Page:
As of December 30, 2020, the CVAA provided the FCC with authority to expand its AD requirements, which will be phased in for an additional 10 designated market areas (DMAs) every year over the next four years.

In addition to the CVAA, the Americans with Disabilities Act (ADA) has two parts that apply to video accessibility. Title II of the ADA requires audio description for public entities, and Title III requires AD for places of public accommodation, including private organizations that provide public accommodation. This includes streaming media sites, such as Hulu and Netflix.

Enterprise Organizations & Corporations

Title II and Title III of the ADA also apply to enterprise organizations. The ADA requires that training videos and public website videos are accessible to all individuals, with and without disabilities. Since people who are blind or low vision often need AD for equal access, companies may be required to provide audio description for video content.

Failure to provide accessible videos has resulted in several corporate lawsuits, including one with FedEx. While requirements may differ depending on the circumstances, enterprise organizations and corporations may consider taking a proactive approach by providing captions and AD.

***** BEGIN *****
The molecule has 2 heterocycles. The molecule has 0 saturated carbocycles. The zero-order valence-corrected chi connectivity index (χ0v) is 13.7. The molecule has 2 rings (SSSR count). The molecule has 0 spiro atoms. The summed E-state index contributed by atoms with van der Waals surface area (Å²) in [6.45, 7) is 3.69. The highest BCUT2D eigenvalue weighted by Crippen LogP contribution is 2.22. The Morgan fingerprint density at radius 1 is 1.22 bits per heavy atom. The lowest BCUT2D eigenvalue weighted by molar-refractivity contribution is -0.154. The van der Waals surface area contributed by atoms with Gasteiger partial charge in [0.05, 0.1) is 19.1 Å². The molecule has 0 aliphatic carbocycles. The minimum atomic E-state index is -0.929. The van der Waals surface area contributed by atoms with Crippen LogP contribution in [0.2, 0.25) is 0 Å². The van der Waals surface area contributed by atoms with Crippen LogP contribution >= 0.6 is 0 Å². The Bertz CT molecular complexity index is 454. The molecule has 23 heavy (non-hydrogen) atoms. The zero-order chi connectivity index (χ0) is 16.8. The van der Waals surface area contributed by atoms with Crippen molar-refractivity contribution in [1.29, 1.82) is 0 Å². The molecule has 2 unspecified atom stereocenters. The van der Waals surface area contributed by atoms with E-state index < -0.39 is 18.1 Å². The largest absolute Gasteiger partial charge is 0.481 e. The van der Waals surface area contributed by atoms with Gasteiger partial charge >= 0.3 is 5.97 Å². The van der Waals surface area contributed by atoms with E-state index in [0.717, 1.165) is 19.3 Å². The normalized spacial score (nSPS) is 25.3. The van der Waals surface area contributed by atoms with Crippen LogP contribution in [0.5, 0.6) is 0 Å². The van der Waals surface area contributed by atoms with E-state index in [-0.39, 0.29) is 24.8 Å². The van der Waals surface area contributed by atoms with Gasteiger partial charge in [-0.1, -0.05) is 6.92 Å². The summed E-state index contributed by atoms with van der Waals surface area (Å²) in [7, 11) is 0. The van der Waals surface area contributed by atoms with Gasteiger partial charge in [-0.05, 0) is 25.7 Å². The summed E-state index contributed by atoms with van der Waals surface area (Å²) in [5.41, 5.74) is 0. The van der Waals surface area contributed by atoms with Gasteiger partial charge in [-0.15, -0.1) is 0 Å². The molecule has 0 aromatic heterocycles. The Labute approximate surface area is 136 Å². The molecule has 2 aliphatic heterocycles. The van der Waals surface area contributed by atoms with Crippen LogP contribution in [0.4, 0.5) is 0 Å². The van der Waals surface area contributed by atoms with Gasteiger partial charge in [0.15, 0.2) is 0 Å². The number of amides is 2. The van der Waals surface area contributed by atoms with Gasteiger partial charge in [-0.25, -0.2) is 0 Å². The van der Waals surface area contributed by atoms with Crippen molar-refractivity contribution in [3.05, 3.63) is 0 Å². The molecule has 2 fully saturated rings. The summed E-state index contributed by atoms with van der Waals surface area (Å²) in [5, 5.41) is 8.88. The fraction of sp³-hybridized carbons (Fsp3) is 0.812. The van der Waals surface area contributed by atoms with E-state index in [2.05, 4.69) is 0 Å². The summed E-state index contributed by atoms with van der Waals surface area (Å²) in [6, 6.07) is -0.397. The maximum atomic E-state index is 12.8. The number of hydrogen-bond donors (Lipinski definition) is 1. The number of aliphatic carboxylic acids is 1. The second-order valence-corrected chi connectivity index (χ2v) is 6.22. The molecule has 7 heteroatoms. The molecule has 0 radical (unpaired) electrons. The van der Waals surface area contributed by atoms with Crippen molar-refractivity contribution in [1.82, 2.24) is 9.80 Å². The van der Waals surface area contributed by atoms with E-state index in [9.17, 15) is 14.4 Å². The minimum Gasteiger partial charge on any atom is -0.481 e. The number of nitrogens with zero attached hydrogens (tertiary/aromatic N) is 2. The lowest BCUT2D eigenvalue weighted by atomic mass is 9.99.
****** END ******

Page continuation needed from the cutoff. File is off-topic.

Higher Education

Myth: You don't need to add audio description to your videos unless you receive an accommodation request.

Providing audio description in higher education is a major factor for meeting accessibility requirements. Audio description is required under many of the same laws requiring captions. Over the years several lawsuits have been filed against institutions that failed to meet accessibility requirements. Complying with accessibility laws from the get-go can prevent potential legal problems down the road.

Private and public colleges that receive federal funding must comply with the Rehabilitation Act. Colleges that receive state funding must comply with local state laws, too (often called mini-508s). All colleges provide a public accommodation and must comply with ADA requirements.

Due to scrupulous accessibility legislation for higher educations, institutions must provide AD for their video content – with or without a request.

How to Get in Compliance

It’s important to be aware of the current audio description laws so that you can get in compliance, provide accessible content, and avoid any future legal action.

There are 253 million people living with vision impairment who are waiting for you to take the next step. When all is said and done, providing AD and accessible video is the right thing to do.

Whether you’re already captioning with us or not, it’s easy to get started with audio description today.


The Beginner's Guide to Audio Description ebook.

This blog post is written for educational and general information purposes only, and does not constitute specific legal advice. This blog should not be used as a substitute for competent legal advice from a licensed professional attorney in your state.